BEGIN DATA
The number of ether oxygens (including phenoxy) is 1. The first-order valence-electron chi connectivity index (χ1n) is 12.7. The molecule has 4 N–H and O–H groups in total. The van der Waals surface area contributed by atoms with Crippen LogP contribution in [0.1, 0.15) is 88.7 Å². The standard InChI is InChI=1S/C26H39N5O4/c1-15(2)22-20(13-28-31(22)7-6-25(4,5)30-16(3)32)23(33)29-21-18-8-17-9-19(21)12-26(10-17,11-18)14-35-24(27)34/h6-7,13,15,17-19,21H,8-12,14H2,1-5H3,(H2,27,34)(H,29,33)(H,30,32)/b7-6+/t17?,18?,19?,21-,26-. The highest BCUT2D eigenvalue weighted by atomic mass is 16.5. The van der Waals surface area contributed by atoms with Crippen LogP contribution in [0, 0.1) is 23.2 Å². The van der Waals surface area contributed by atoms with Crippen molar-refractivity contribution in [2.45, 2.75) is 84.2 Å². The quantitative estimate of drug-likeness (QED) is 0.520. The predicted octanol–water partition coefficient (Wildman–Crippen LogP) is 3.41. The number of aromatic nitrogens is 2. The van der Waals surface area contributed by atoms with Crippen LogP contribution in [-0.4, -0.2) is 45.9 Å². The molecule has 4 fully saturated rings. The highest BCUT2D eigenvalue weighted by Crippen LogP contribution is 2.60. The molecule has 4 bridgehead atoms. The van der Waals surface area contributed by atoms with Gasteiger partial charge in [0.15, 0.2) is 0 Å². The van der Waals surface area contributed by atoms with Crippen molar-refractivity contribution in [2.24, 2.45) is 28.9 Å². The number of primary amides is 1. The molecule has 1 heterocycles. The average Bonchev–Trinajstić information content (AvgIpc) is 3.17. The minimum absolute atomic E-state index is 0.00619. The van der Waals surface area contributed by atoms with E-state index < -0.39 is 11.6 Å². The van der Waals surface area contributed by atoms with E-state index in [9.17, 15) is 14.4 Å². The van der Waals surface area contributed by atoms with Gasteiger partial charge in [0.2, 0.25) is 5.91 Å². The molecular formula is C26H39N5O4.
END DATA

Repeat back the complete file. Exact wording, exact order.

The number of ether oxygens (including phenoxy) is 1. The first-order valence-electron chi connectivity index (χ1n) is 12.7. The molecule has 4 N–H and O–H groups in total. The van der Waals surface area contributed by atoms with Crippen LogP contribution in [0.1, 0.15) is 88.7 Å². The standard InChI is InChI=1S/C26H39N5O4/c1-15(2)22-20(13-28-31(22)7-6-25(4,5)30-16(3)32)23(33)29-21-18-8-17-9-19(21)12-26(10-17,11-18)14-35-24(27)34/h6-7,13,15,17-19,21H,8-12,14H2,1-5H3,(H2,27,34)(H,29,33)(H,30,32)/b7-6+/t17?,18?,19?,21-,26-. The highest BCUT2D eigenvalue weighted by atomic mass is 16.5. The van der Waals surface area contributed by atoms with Crippen LogP contribution in [0, 0.1) is 23.2 Å². The van der Waals surface area contributed by atoms with Crippen molar-refractivity contribution in [2.45, 2.75) is 84.2 Å². The quantitative estimate of drug-likeness (QED) is 0.520. The predicted octanol–water partition coefficient (Wildman–Crippen LogP) is 3.41. The number of aromatic nitrogens is 2. The van der Waals surface area contributed by atoms with Crippen LogP contribution in [-0.4, -0.2) is 45.9 Å². The molecule has 4 fully saturated rings. The highest BCUT2D eigenvalue weighted by Crippen LogP contribution is 2.60. The molecule has 4 bridgehead atoms. The van der Waals surface area contributed by atoms with Gasteiger partial charge in [0.15, 0.2) is 0 Å². The van der Waals surface area contributed by atoms with Crippen molar-refractivity contribution in [2.24, 2.45) is 28.9 Å². The number of primary amides is 1. The molecule has 1 heterocycles. The average Bonchev–Trinajstić information content (AvgIpc) is 3.17. The minimum absolute atomic E-state index is 0.00619. The van der Waals surface area contributed by atoms with E-state index < -0.39 is 11.6 Å². The van der Waals surface area contributed by atoms with E-state index in [9.17, 15) is 14.4 Å². The van der Waals surface area contributed by atoms with Gasteiger partial charge in [0.2, 0.25) is 5.91 Å². The molecular formula is C26H39N5O4.